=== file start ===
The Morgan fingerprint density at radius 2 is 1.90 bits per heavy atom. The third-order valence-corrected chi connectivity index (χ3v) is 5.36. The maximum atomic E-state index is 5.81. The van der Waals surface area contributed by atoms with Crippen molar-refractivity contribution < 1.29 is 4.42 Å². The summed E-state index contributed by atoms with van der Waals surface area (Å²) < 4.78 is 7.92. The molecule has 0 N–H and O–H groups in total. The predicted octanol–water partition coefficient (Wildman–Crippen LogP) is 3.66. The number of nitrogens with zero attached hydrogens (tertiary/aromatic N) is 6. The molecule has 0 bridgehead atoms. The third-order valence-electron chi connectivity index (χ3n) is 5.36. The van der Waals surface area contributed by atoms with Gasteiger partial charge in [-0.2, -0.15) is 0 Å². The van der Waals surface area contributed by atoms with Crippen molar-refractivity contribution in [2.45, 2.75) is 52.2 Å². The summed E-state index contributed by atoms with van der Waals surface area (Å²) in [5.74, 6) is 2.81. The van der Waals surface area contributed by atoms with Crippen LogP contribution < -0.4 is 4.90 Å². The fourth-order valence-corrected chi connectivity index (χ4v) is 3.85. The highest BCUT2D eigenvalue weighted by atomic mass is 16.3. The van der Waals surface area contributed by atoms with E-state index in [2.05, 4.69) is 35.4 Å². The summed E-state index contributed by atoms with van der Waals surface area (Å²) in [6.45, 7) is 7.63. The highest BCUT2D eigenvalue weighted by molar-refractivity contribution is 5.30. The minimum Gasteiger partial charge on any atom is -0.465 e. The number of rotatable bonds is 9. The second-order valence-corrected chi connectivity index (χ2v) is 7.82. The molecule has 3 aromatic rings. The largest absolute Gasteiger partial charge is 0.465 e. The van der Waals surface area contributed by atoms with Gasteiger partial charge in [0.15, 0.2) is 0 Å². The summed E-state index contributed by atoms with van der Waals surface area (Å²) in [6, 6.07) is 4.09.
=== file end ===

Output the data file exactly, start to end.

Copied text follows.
The Morgan fingerprint density at radius 2 is 1.90 bits per heavy atom. The third-order valence-corrected chi connectivity index (χ3v) is 5.36. The maximum atomic E-state index is 5.81. The van der Waals surface area contributed by atoms with Crippen molar-refractivity contribution < 1.29 is 4.42 Å². The summed E-state index contributed by atoms with van der Waals surface area (Å²) < 4.78 is 7.92. The molecule has 0 N–H and O–H groups in total. The predicted octanol–water partition coefficient (Wildman–Crippen LogP) is 3.66. The number of nitrogens with zero attached hydrogens (tertiary/aromatic N) is 6. The molecule has 0 bridgehead atoms. The third-order valence-electron chi connectivity index (χ3n) is 5.36. The van der Waals surface area contributed by atoms with Gasteiger partial charge in [-0.2, -0.15) is 0 Å². The van der Waals surface area contributed by atoms with Crippen molar-refractivity contribution in [2.45, 2.75) is 52.2 Å². The summed E-state index contributed by atoms with van der Waals surface area (Å²) in [5.74, 6) is 2.81. The van der Waals surface area contributed by atoms with Crippen LogP contribution < -0.4 is 4.90 Å². The fourth-order valence-corrected chi connectivity index (χ4v) is 3.85. The highest BCUT2D eigenvalue weighted by atomic mass is 16.3. The van der Waals surface area contributed by atoms with E-state index in [2.05, 4.69) is 35.4 Å². The summed E-state index contributed by atoms with van der Waals surface area (Å²) in [6.45, 7) is 7.63. The highest BCUT2D eigenvalue weighted by molar-refractivity contribution is 5.30. The minimum Gasteiger partial charge on any atom is -0.465 e. The number of rotatable bonds is 9. The second-order valence-corrected chi connectivity index (χ2v) is 7.82. The molecule has 3 aromatic rings. The largest absolute Gasteiger partial charge is 0.465 e. The van der Waals surface area contributed by atoms with Gasteiger partial charge in [0.15, 0.2) is 0 Å². The summed E-state index contributed by atoms with van der Waals surface area (Å²) in [6, 6.07) is 4.09.